Are Police Inherently Less Competent Than Citizens?

by | May 31, 2023

Are Police Inherently Less Competent Than Citizens?

by | May 31, 2023

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Qualified immunity says some people should be held to a lower legal standard than everyone else under Anglo-American common law, mostly government officials in their formal duties—but also stock holders for decisions made by their companies. The idea behind it is that stockholders and government officials generally don’t have management control over policy decisions and usually shouldn’t be held responsible for those general policies.

Qualified immunity for police is fundamentally different. It says that police aren’t responsible enough to be held to the high legal standard which we hold other citizen-amateurs in the exact same situations.

Consider the duel case of a police officer and a citizen with a concealed-carry license coming upon a woman being raped in an alley. Qualified immunity holds the police officer to a lower legal standard than the citizen in any intervention to stop the ongoing rape.

The argument for granting police qualified immunity from criminal prosecution and civil lawsuits is that they have to face deadly situations often, sometimes on a daily basis, whereas other citizens may only face the same split-second, life-threatening decision once or twice in a lifetime.

I’ve always found this to be a strange argument. Why is it that the more experience they have, the less competent a policeman becomes? In what other profession does a person become less competent as they gain more experience? Do carpenters become less competent with experience? Engineers? Doctors? Politicians?

Okay, you’ve got me there on that last one.

But it seems only when dealing with government employees does someone in a profession become less efficient and less competent as they obtain more experience.

Consider also that police are trained to deal with life-threatening situations, while ordinary citizens are not trained. Does training make police more—or less—competent in dealing with life-threatening situations?

I’ve never been an advocate of the “defund the police” movement; I’m not an anarchist. But let’s face it: If police become more violent and irresponsible with their guns as they receive more training, and as they receive more experience, that actually makes a strong case for defunding and abolishing the police and instead having crime patrols consist of rookie, armed vigilantes.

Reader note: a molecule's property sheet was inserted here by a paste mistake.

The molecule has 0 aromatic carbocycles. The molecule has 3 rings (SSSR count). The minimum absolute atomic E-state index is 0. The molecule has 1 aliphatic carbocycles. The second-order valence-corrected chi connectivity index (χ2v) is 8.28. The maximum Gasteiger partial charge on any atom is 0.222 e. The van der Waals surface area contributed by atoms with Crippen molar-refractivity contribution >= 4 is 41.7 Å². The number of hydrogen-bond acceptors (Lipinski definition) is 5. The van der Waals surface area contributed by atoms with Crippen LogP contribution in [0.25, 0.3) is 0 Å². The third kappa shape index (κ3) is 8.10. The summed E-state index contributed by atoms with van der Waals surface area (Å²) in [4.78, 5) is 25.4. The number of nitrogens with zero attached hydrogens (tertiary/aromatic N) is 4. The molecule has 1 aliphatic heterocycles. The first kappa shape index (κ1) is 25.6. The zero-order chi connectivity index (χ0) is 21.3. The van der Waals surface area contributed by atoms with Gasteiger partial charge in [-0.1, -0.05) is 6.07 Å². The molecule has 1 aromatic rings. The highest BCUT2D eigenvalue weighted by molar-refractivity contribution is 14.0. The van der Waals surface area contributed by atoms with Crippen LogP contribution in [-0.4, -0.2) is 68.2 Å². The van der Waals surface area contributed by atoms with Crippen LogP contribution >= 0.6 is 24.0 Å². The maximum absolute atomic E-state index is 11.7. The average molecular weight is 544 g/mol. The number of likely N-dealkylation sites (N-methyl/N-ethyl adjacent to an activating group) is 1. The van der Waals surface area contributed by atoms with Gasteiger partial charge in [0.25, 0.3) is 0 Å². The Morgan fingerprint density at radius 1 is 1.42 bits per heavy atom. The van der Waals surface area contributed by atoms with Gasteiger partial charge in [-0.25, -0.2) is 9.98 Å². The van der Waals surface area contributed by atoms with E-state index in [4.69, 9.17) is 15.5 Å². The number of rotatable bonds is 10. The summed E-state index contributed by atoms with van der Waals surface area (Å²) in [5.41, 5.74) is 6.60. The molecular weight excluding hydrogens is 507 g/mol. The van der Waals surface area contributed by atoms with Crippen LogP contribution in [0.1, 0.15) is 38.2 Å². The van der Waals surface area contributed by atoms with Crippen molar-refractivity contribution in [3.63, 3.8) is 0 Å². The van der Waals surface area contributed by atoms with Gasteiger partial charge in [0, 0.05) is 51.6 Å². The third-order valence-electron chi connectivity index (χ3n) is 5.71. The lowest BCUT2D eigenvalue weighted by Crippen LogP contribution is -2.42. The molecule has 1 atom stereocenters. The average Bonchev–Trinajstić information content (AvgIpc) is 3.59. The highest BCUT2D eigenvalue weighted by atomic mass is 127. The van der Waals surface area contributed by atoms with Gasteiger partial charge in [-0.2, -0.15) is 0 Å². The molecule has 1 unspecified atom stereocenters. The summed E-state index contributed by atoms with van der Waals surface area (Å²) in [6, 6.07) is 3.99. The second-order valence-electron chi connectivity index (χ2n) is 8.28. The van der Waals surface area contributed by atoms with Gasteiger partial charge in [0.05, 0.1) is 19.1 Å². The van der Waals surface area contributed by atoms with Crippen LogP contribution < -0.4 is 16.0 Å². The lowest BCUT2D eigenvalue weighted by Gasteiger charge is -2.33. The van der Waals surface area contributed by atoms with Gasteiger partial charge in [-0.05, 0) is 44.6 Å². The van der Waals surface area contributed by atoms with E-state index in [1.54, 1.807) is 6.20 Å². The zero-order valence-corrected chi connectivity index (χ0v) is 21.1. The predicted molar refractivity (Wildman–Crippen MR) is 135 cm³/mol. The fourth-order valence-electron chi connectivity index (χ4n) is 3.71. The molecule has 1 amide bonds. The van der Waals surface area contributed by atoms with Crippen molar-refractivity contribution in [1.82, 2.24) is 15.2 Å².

After all, advocates of police immunity are necessarily arguing that private vigilantes are sufficiently competent and responsible enough to be held to that higher legal standard, while police are not. It’s almost as if proponents of police immunity are trying their level-best to push me into philosophical anarchy.

They also seem hell-bent upon verifying the conclusions of the controversial Stanford Prison Experiment, which essentially said that people with authority and badges quickly become cruel and vicious.

If police become higher risks of violence as they are trained more, you’ve got to wonder what their training consists of. Are they trained as soldiers in the “war on crime”? My late friend, the great William Norman Grigg, used to say that the police’s only strategy was escalation. A soldier overwhelms the enemy with violence. Soldiers also engage in surprise attacks whenever possible, not unlike the police no-knock “dynamic entry” raids in the drug war.

There is one aspect of qualified immunity for police I do like. We also give a kind of qualified immunity to children, though it’s not legally called “qualified immunity” by the courts, because they are not considered capable of acting as responsibly as adults. I like the general idea that police must be managed by the citizenry, who are the adults in society. In a free country, citizens are the adults, and government officials are the children who must be managed by those adults. Reverse that attitude, and you have a perfect recipe for tyranny.

However, in practice, qualified immunity for police works out to be that perfect recipe for tyranny described above, rather than a paternalistic attitude of adult citizens managing their government official children. It’s a bit closer to William Norman Grigg’s depiction of qualified immunity:

“He and the others of his caste enjoy the privilege to kill, which means that the rest of us have a duty to submit, or die.”

So I don’t like the idea that government officials should be held to that lower standard and given qualified immunity. I like better the idea upon which American common law was founded, that no one is above the law and no one is below the law.

About Thomas Eddlem

Thomas R. Eddlem is a freelance writer published in more than twenty periodicals, holds a master degree in economics from Boston College and is communications director for the Libertarian Party of Massachusetts.

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